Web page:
Remploy furniture now has real value at auction

Two from a set of four Prince of Wales Investiture armchairs. The red plywood has upholstered seats and the Prince of Wales feathers embossed in gold to the backs. Designed by Lord Snowdon for the ceremony at Caernarvon Castle in 1969 and made by disabled workers at the Remploy factory in Bridgend, they made £2,860 in a recent specialist auction.

By Vivienne Milburn FRICS Independent Antiques Auctioneer & Valuer

REMPLOY furniture was made by disabled workers to give them employment  – and the products now have a collectable value.

There is designer retro furniture and then there is mass-produced retro furniture. Top auction prices are for furniture by designers such as Gordon Russell. 

However, one of the most interesting developments at auction is for the furniture made by Remploy. In 1946, the doors of the first Remploy factory in Bridgend, south Wales, opened to welcome the company’s very first group of disabled workers. 

The concept, conceived towards the end of World War Two, meant that Remploy was established by the then government to provide ‘sheltered employment’ – a term used to denote workplaces dedicated to employing disabled people in an environment ‘sheltered’ from the competitive pressures of the open market – on a previously unknown scale. 

Prior to the war, such provision had been primarily by charitable groups, operating individual or small-scale networks of workshops. 

Remploy was created alongside other elements of the Welfare State such as the NHS as a pioneering attempt to provide a national scheme of ‘sheltered employment’, financially backed by the Treasury and thereby able to provide meaningful and productive work for all those who wanted to work but were considered too ‘severely disabled’ to be able to gain and keep employment.

With nothing like this attempted before, and with no clear plan to follow, it was up to the company itself to decide how best to provide useful employment for disabled people. It was decided that they should begin to open these factories in areas where there were known to be large numbers of potential employees. The first factory in Bridgend was followed by one in Salford and a further one in Birmingham. Remploy ended 1946 with four factories in operation, employing 160 men and 4 women.

Further factories quickly followed as the company came under increasing pressure to open them across the country. By 1952, Remploy had more than ninety factories operating across the country. Rapid expansion was not an easy task, however, as there was often a shortage of work to be done.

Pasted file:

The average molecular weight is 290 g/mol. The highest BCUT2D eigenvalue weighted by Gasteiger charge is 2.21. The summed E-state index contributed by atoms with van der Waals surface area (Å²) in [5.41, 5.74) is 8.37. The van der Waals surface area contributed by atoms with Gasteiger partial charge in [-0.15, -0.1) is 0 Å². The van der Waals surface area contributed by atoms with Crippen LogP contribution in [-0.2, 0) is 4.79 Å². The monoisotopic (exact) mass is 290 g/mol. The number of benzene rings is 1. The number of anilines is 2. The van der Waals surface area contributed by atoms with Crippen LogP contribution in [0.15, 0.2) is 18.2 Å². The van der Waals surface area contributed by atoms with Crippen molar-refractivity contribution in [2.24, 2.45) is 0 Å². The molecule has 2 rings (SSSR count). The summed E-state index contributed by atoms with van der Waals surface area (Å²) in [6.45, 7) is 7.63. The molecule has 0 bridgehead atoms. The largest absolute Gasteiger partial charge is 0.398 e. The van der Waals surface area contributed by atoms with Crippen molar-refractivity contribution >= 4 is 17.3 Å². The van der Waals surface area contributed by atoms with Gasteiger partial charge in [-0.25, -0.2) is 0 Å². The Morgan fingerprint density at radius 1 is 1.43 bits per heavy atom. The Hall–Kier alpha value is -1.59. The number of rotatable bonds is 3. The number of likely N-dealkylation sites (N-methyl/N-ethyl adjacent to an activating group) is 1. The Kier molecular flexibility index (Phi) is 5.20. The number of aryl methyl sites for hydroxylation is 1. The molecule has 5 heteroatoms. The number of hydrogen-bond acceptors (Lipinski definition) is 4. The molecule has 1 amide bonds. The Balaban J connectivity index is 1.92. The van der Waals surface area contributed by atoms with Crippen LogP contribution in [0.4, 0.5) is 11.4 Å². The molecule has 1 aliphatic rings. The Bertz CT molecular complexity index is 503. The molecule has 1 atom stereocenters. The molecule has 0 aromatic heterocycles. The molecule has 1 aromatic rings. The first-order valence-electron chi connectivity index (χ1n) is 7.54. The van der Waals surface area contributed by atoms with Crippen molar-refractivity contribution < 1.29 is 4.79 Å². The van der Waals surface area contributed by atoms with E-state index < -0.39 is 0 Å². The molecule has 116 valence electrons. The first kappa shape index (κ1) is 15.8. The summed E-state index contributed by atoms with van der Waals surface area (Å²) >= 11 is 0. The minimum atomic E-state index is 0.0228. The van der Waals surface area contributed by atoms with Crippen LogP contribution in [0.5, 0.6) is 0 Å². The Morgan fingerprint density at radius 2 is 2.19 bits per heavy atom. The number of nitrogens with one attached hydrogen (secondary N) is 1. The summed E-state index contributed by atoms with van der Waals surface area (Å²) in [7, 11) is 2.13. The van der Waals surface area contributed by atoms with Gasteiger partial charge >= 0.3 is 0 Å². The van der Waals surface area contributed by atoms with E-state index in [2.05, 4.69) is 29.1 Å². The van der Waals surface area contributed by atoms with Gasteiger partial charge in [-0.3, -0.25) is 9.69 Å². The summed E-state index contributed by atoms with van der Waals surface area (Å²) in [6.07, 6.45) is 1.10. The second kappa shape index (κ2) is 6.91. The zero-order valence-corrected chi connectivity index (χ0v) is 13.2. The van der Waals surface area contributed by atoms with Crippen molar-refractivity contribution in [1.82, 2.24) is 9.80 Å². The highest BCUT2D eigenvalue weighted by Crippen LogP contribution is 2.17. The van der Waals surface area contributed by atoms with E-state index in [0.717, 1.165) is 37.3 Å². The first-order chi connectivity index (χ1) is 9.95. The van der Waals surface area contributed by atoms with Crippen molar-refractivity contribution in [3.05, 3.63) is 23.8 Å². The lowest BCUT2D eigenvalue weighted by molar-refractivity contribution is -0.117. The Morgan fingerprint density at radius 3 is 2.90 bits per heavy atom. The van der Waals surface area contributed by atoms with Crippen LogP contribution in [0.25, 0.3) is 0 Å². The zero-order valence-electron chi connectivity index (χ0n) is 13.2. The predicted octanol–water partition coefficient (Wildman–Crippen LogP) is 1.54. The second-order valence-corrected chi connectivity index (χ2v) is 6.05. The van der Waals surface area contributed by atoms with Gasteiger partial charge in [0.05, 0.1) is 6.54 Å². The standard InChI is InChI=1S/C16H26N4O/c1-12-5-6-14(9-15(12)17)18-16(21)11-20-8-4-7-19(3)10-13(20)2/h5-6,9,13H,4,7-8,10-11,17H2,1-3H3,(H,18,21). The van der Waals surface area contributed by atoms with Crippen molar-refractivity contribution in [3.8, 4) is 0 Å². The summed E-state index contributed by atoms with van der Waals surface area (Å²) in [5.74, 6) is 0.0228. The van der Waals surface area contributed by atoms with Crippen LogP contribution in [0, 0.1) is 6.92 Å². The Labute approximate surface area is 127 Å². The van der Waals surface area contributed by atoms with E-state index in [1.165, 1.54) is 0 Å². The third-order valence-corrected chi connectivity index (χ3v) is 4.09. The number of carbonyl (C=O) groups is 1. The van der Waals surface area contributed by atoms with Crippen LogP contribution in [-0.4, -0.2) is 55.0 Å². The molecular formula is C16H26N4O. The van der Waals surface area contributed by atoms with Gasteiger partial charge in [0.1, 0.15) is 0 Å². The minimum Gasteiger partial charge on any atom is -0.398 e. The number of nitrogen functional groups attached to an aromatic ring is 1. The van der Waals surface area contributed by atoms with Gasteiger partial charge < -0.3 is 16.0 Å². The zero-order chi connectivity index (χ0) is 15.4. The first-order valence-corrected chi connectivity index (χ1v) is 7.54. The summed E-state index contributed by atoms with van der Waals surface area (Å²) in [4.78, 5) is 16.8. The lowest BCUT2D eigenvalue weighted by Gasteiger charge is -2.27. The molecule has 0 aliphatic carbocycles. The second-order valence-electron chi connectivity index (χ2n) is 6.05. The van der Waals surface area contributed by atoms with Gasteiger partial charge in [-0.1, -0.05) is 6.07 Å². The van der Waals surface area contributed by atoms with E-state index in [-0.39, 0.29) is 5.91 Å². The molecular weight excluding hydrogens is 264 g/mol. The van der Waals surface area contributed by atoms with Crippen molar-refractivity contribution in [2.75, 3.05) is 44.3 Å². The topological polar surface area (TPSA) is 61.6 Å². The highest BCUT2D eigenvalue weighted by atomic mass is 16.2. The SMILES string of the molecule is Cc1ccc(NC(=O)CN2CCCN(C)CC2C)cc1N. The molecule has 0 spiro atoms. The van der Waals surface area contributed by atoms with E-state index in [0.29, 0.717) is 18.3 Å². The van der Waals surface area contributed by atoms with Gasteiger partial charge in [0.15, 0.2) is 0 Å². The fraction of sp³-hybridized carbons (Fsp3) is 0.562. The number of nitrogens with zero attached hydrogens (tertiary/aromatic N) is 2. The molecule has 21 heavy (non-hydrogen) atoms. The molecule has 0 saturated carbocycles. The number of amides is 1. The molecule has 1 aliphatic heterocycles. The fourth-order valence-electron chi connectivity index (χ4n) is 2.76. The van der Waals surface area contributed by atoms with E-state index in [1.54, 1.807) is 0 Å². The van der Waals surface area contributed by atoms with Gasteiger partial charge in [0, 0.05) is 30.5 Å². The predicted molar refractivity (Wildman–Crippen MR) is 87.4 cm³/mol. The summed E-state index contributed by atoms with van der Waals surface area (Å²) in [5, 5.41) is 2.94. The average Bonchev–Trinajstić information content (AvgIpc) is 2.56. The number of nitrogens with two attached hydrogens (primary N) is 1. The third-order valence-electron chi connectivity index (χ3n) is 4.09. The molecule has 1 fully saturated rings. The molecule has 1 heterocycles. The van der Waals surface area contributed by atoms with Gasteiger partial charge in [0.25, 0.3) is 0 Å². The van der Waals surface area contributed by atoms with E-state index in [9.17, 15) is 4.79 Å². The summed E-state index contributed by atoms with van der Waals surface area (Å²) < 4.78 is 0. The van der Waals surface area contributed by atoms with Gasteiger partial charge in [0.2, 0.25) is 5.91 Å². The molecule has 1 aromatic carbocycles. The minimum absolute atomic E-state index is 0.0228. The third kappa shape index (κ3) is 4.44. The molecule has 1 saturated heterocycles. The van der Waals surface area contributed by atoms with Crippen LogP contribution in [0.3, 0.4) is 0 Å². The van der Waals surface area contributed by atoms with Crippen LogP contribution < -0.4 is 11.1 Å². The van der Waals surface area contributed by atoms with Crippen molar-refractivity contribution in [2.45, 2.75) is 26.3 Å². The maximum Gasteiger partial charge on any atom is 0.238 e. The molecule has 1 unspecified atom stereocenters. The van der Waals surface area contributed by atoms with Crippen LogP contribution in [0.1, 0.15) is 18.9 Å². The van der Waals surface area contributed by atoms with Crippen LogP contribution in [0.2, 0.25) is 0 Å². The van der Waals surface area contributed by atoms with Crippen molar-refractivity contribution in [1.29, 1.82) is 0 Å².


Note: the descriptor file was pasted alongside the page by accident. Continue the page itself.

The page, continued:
In the aftermath of World War II, materials, equipment and large-scale production orders were in short supply. In order to reduce the amount of time employees spent waiting for something to do, factory managers would do their best to find work. This could be making furniture, clothes, boxes, wheelchairs, artificial limbs, souvenirs and toys. When orders were available, the main production areas were wood-working, light engineering, bookbinding, cardboard box making, knitwear, surgical footwear and appliances, brush and broom making, leatherwork and printing.

The Bridgend factory became well known for making violins. Employees were taught how to make them by Mr Schlieps, an Estonian prisoner-of-war who had been brought to Britain from a refugee camp in Germany. The violins were made from pine wood taken from equipment used in the D-Day landings in Normandy. Lots of these violins were sold to school orchestras up and down the country. 

The designs of the furniture produced tended to be in keeping with the modernist style at the time, what we now call retro furniture. The best-known items produced by Remploy are the chairs used for the Prince of Wales Investiture in 1969, which were designed by Lord Snowdon and appropriately made at Bridgend in Wales. Guests at the investiture were able to take their chairs home with them and therefore they regularly appear at auction. They usually make about £500 to £700 each, depending on condition.

As well as providing work, many factories had a lively social scene with clubs, sports and games. The Sheffield factory, for example, had a thriving archery club whose members were referred to as the ‘Remploy Robin Hoods’. Through such efforts, the factories developed important social and recreational opportunities for their employees. With the inclusion of disabled people in open employment becoming more common, the last Remploy factory was closed in 2013. 

A year earlier, Chesterfield’s Remploy factory at Whittington Moor, which produced footwear, was closed down. About 70 employees lost their jobs, although some took on new jobs when the site was taken over by R Healthcare.

Remploy was a truly pioneering attempt to provide a national scheme of ‘sheltered employment’ and continued to shape the approach to disability employment provision in Britain. And it all began 78 years ago, with a handful of disabled workers entering a small factory in Bridgend.

Editor’s Note: If you have antiques and collectables and you would like to place your items in an appropriate specialist auction. It is worth getting the advice of an Independent Antiques Valuer to assess your items. For further information, please contact Vivienne  on  01629 640210 or  07870 238788; or go to   or email